my muscle aches and pains. And you don’t have to worry
about the sedating effects. Now, THC does have
therapeutic value. I don’t want to dismiss THC. But since we’re
focusing on CBD, CBD does have a wonderful
safety profile. MICHELLE PHAM: So
how can you tell whether the CBD
product you’re buying is actually what’s advertised? And what regulation,
if any, exists? WENDY NGUYEN: Yeah. Good question. That’s the question that
we get a lot at the shop. So for us at
Artemis, we actually request lab tests and COAs from
every brand that we on-board. And for us too, the
curation is very tight, so if we on-board
a new tincture, we usually drop a tincture,
so then we don’t basically create consumer paralysis when
you’re actually in the shop. But we also look at profiles are
very different for everything tincture. So every bottle has a different
story and a different lab test and a different profile
than another bottle is. But most brands are
actually triple tested. They’re tested at
the farm level, they’re tested at the
extraction facility, and they’re tested
when they get bottled. And we request for
all of that lab tests once it enters into our store. So that for us has
been, honestly, the best way to
approach this industry, is just to be as
transparent as possible. And we share this information
to our customers and our clients when they walk in the door. JUNE CHIN: Yeah, absolutely. I agree 100%. MICHELLE PHAM: And what
about the regulation piece? Is there anything that would
prevent someone from doing, let’s say, false advertising? Because you have a
curated set of products in your store, but maybe not
all stores adhere to that. So how can you really tell? Or is there a
resource that people can look into to determine for
themselves for their consumer safety? Do of any? JUNE CHIN: It is hard to tell. I was at the pizza shop
the other day with my kids, and I saw at the cashier there
was a CBD shot for energy. And I was just looking at it. I said, I can’t believe this. I’m at the pizza shop. And I look at the back, and it
says cannabis sativa seed oil. So there was no CBD in it. And you go to your smoke
shops and you can see CBD. And it’s everywhere. Amazon has CBD tinctures
that may or may not have CBD in them. So because we’re in this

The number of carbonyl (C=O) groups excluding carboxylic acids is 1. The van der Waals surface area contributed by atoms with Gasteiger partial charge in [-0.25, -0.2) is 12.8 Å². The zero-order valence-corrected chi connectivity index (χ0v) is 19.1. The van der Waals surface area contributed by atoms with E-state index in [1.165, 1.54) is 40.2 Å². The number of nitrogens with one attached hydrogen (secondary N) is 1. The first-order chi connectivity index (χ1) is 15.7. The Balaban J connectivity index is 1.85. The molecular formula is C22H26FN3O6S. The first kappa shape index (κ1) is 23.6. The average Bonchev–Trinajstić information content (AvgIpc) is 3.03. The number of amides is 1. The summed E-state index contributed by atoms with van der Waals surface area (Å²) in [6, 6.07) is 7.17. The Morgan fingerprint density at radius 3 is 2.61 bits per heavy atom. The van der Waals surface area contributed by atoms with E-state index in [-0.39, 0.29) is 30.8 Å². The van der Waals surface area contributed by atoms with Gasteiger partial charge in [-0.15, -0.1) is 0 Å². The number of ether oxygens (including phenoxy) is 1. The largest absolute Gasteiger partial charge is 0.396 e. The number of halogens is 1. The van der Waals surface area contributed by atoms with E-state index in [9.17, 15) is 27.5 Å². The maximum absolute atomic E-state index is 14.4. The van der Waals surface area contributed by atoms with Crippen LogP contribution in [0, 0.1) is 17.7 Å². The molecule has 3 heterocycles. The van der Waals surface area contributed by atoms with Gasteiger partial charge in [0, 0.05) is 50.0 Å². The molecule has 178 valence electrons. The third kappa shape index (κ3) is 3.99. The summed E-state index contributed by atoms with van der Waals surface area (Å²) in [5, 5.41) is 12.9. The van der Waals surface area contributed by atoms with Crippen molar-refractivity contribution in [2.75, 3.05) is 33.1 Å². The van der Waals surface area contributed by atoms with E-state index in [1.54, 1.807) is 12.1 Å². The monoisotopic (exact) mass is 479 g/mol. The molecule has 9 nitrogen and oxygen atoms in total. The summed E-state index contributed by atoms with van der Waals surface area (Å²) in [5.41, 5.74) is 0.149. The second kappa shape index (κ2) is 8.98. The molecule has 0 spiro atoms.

legal gray area right now, it is very hard to
figure out what’s what, what’s exactly in it. So you really have to
be a smart consumer. Look at the back of the label. Go to the original website
for these products. Make sure they’re
third-party tested. A lot of the reputable
brands are very transparent. So they will show
you, seed to sale, what exactly the process is,
the three levels of testing. So when you get a Whole Foods
and Trader Joe’s, you’re looking at the back
of your food label. You’re making sure there’s
no high fructose corn syrup and non-GMO,
things like that. So you’re going to do same
thing with CBD products. WENDY NGUYEN: Yeah. And I think, actually, the CBD
industry and the CBD market is very consumer
friendly in that sense. I took probiotics, and it
says it’s for gut health. I haven’t taken it long
enough to know yet, but I can’t contact my
probiotic brand and be like, can I see your COAs? That’s not going to happen. Sephora sells a
lot of supplements, and it’ll say, great for
hair growth or nail growth. CBD, usually, packaging
wouldn’t necessary say that. Usually the milligram measure is
on there, the ingredient list, their serving size suggestion. But they usually don’t
make those type of claims that traditionally
supplement industries would. But again, going to Sephora and
buying those things, moon juice or whatever it is, I think if
I ever request for any of COAs, they would just ignore me. But for hemp based CBD
brands, most likely, it’s already on the website. And secondarily, if you need
it, they will email it to you. MICHELLE PHAM: Can you
clarify for the audience who may not know what’s a COA? WENDY NGUYEN: Oh yeah. It’s just basically lab results. It’s a Certificate
of Authenticity. So in there, they’ll show you
the amount of cannabinoids that’s in there. Most likely there’s
terpenes in there too. They’ll show you that, how
much of it that’s in there. Any toxins. Any contamination. Any heavy metals. It’ll show all on there too. It’s actually not too hard
to read in that sense. MICHELLE PHAM: So to
close everything up, I’m curious, what’s the biggest
question or the most common question that you
tend to get asked in your daily work related to
CBD or cannabis and health? WENDY NGUYEN: Yeah. I think for me at the shop, it’s
usually, will this get me high? Which, it’s a no. Another question– I think,
because everyone’s so curious, the waves of questions
are very, very different. I end up, honestly, repeating
a lot of the answers. And I don’t mind
doing that at all. When I was eight years
old, I had a pet rock, and I talked to
that all the time. So now, talking and repeating
the same thing to human beings, that’s actually very
pleasurable for me. So I just try to say it in
different ways every time. But in general, it’s
usually do I get high? How much should I take? So we always recommend
micro-dosing, just to start slow and steady. And then we build
and we titrate up. And then, honestly,